Communication In Question: Competing Perspectives On Controversial Issues In Communication Studies

Paperback | November 14, 2007

byJoshua Greenberg, Charlene Elliott

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Communication in Question presents accessible, engaging and competing position papers by leading Canadian scholars, activists, journalists and other professional on topics and debates currently confronting the fields of communication and media studies. This ground-up Canadian text is designed foremost as a tool for generating small group discussion and debates on topics confronting communication and media studies.

The topics are organized to address a cross-section of five dominant themes, ranging from the general to the particular: Communication & Canadian Society, Media & Social Issues, Technology & Everyday Life, Regulation & the Cultural Industries; and Entertainment & Popular Culture.

Issues covered include:

  • Do we need a public broadcaster (the CBC) in Canada?
  • Is American news bad for Canadians?
  • Do violent video games make violent children?
  • Can video surveillance protect us from terror?
  • Should Canada censor shock jocks?
  • Does CanCon promote Canadian music?
  • Has reality TV gone too far?

This text will help you generate student-focused, in-class debates about the connection between the key issues in the discipline and your students' everyday lives.

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From the Publisher

Communication in Question presents accessible, engaging and competing position papers by leading Canadian scholars, activists, journalists and other professional on topics and debates currently confronting the fields of communication and media studies. This ground-up Canadian text is designed foremost as a tool for generating small gro...

Format:PaperbackDimensions:359 pages, 9.25 × 7.38 × 0.81 inPublished:November 14, 2007Publisher:Nelson College IndigenousLanguage:English

The following ISBNs are associated with this title:

ISBN - 10:0176104224

ISBN - 13:9780176104221

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Table of Contents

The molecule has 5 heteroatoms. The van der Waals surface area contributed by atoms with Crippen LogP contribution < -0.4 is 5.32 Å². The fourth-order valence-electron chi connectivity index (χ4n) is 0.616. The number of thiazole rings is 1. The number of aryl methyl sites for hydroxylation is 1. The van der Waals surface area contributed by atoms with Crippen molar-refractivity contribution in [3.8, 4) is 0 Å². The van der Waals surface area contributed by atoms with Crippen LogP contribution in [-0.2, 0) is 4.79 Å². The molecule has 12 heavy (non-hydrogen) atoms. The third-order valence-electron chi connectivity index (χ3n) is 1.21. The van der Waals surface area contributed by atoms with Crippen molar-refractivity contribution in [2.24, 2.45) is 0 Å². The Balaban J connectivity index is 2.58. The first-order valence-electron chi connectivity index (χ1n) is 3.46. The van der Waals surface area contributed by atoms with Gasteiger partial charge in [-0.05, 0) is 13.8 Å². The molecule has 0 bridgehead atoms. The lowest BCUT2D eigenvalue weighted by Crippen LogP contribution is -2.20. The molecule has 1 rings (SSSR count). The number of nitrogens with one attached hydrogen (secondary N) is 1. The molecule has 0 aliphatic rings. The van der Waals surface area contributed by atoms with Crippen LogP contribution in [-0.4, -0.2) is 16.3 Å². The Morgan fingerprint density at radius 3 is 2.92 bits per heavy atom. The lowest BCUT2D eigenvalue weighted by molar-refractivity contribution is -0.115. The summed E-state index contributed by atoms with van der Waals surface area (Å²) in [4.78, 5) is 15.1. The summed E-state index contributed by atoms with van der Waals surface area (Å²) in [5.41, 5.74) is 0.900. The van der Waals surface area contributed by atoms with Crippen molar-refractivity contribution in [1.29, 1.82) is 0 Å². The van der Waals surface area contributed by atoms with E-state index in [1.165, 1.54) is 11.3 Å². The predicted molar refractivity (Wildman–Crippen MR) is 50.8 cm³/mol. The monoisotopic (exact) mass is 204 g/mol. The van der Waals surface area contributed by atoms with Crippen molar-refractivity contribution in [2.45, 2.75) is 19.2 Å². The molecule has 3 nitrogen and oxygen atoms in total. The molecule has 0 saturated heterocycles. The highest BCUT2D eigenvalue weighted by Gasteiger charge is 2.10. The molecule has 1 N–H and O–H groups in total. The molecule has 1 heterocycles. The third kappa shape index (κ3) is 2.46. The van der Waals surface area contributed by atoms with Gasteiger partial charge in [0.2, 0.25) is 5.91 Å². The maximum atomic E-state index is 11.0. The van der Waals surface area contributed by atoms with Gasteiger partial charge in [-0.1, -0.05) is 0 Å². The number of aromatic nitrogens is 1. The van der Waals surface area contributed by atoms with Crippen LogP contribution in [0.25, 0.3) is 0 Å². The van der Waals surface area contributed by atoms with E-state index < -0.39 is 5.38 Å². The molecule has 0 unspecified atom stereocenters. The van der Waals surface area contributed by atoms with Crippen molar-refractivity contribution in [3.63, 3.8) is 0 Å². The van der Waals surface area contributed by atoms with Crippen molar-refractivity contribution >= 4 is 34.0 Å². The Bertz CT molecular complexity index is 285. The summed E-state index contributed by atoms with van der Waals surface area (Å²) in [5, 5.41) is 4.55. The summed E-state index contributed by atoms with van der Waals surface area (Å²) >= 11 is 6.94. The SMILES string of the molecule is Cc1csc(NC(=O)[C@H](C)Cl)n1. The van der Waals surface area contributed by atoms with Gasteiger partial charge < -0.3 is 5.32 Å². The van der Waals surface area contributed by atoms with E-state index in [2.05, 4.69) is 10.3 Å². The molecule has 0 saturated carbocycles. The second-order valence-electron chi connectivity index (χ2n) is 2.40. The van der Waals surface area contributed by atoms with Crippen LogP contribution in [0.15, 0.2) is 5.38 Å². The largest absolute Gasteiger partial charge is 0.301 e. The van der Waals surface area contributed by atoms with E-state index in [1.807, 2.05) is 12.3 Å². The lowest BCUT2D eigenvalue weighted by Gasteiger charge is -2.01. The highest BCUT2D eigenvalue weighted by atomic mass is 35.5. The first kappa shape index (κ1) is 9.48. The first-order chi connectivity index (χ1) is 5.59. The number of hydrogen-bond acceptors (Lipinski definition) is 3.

IntroductionPart 1: Communications and Canadian Society Issue 1: Constructing Canada: Do we need a public broadcaster to enhance democracy? YES: David TarasNO: Paul AttallahIssue 2: (Not) Neighbourly: Is American news 'bad' for Canadians?YES: James WittebolsNO: Chris DornanIssue 3: Evil empires: Should limits to foreign ownership of Canadian media be lifted?YES: Richard SchulzNO: Valerie Scatamburlo DAnnibaleIssue 4: Media-eats: Do Canadians have a 'balanced' media diet?YES: Lydia MiljanNO: Yuezhi Zhao and Bob HackettPart 2: Media and Social Issues Issue 1: Childhood obesity: Is banning advertisements to children the best solution? YES: Bill JeffreyNO: Charlene ElliottIssue 2: Toxic gaming: Do violent video games make children aggressive?YES: Rose DysonNO: Stephen Kline and Benjamin WooIssue 3: Real Beauty? Can Advertising Credibly Promote Social Change?YES: Karen BlotnickyNO: Eileen SaundersIssue 4: Representing race: Is Canadian news media racist?YES: Minelle Mahtani, Frances Henry and Carol TatorNO: Sean HierPart 3: Technology and Everyday Life Issue 1: Cell in the city: Has cell phone use eroded the distinction between the public and private sphere?YES: Barbara Crow and Kim SawchukNO: Richard SmithIssue 2: The Big Blog: Have blogs decentered traditional news media?YES: Gwen PrestonNO: Mary FrancoliIssue 3: Big Brother society: Can video surveillance protect us from terror?YES: Joseph ScanlonNO: Peter SimpsonIssue 4: Technological fixes: Can new communications technology save democracy?YES: Mary GooderhamNO: Catherine FrostPart 4: Regulation and Cultural Industries Issue 1: Speakers cornered: Should Canada censor ?shock jocks?YES: Ron CohenNO: Joshua PatersonIssue 2: Music matters: Are CanCon regulations necessary to promote Canadian music?YES: David YoungNO: Ira WagmanIssue 3: Pharmacare: Should direct to consumer advertising be limited?YES: Josh GreenbergNO: Kelly MainIssue 4: Not so intellectual: Have intellectual property rights run amok? YES: Sheryl HamiltonNO: Graham HendersonPart 5: Entertainment and Popular Culture Issue 1: Extremely ?real: Has reality TV gone too far?YES: Fiona Whittington-WalshNO: Derek FosterIssue 2: The CSI Effect: Is popular television transforming Canadian society?YES: Marc PatryNO: Michael MopasIssue 3: Self-help society: Has pop psychology gone too far?YES: Graham KnightNO: Michael DorlandIssue 4: Entertaining politics: Is it all about image?YES: Bernie GauthierNO: Denise RudnickiPart 6: Postscript Focus on the field: A look at the historiography and role of media in Communication Studies? Leslie ShadeCognitive Science and the Future of Communication Studies in CanadaAlexandre Sévigny and Karin R. HumphreysAppendix A: Key Terms